As the battle for its Iraqi stronghold of Mosul looms, an increasingly desperate ISIS has replaced much of its depleted senior ranks with child soldiers and drugged foreign fighters ill-equipped to use what’s left of the terrorist army’s stolen armaments, according to both Kurdish and national intelligence sources.

Since ISIS captured Iraq’s second-largest city in June 2014, near daily skirmishes with Kurds and Iraqi national forces, as well as coalition air attacks, have taken a heavy toll on the battle-hardened former military officers who formed the terrorist army’s backbone. The attacks, as well as the 20-month isolation of Mosul, also have left ISIS weaponry destroyed or degraded, say experts.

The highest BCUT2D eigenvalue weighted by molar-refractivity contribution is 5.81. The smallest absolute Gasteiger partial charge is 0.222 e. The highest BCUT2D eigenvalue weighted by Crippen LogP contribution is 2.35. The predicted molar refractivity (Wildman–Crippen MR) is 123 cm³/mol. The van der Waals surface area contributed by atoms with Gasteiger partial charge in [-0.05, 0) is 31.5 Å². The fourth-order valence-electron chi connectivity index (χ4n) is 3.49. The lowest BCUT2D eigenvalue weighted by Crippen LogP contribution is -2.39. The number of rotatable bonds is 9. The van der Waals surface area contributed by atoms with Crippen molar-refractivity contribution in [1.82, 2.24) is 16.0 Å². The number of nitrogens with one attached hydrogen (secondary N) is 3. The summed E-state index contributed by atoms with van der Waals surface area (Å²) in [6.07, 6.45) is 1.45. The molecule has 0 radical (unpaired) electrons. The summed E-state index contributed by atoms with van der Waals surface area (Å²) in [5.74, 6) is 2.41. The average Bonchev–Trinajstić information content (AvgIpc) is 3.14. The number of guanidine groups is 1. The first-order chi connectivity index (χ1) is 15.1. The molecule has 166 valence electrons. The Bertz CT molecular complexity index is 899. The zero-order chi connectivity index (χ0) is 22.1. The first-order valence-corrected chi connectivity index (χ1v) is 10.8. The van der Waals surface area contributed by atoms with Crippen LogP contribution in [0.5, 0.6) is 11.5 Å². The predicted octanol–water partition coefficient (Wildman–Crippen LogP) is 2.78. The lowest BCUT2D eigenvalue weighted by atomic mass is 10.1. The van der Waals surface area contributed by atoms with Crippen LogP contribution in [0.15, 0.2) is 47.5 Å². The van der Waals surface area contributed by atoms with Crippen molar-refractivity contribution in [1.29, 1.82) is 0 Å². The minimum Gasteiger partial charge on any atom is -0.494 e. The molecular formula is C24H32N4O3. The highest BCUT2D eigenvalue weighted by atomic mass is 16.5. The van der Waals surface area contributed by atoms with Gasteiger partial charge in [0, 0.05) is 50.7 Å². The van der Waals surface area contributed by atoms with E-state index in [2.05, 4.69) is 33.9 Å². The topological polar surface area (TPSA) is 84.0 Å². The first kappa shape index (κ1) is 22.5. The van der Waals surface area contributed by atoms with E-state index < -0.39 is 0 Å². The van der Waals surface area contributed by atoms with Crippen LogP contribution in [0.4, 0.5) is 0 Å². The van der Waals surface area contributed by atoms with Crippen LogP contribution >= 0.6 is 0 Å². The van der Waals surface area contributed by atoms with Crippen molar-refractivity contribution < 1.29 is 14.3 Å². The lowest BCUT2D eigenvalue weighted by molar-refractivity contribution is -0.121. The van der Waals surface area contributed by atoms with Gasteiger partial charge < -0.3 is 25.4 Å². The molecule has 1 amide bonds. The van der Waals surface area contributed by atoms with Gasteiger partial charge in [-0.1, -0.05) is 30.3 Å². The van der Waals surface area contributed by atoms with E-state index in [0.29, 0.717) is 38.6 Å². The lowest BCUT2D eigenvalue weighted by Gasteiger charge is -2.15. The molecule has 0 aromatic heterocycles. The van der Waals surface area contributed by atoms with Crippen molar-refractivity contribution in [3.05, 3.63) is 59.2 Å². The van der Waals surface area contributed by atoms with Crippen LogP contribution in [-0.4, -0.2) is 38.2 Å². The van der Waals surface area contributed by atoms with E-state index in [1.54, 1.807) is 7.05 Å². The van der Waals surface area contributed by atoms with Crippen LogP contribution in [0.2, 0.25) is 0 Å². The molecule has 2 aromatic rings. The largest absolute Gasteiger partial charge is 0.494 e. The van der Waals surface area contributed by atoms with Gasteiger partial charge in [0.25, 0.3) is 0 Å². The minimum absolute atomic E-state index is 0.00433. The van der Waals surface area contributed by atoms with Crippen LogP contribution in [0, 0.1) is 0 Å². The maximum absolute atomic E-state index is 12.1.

“In the beginning they had powerful weapons they stole from the Iraqi Army, but over time the coalition strikes have destroyed such weapons,” Jaffar Ibrahim Eminki, deputy speaker of the Kurdistan Parliament, told “And ISIS is being defeated at many strategic points.”

Baghdad has said the fight to retake Mosul will happen this year, although U.S. Marine Lt. Gen. Vincent Stewart, director of the Defense Intelligence Agency, told the Senate Armed Services Committee the city will not be recaptured in 2016.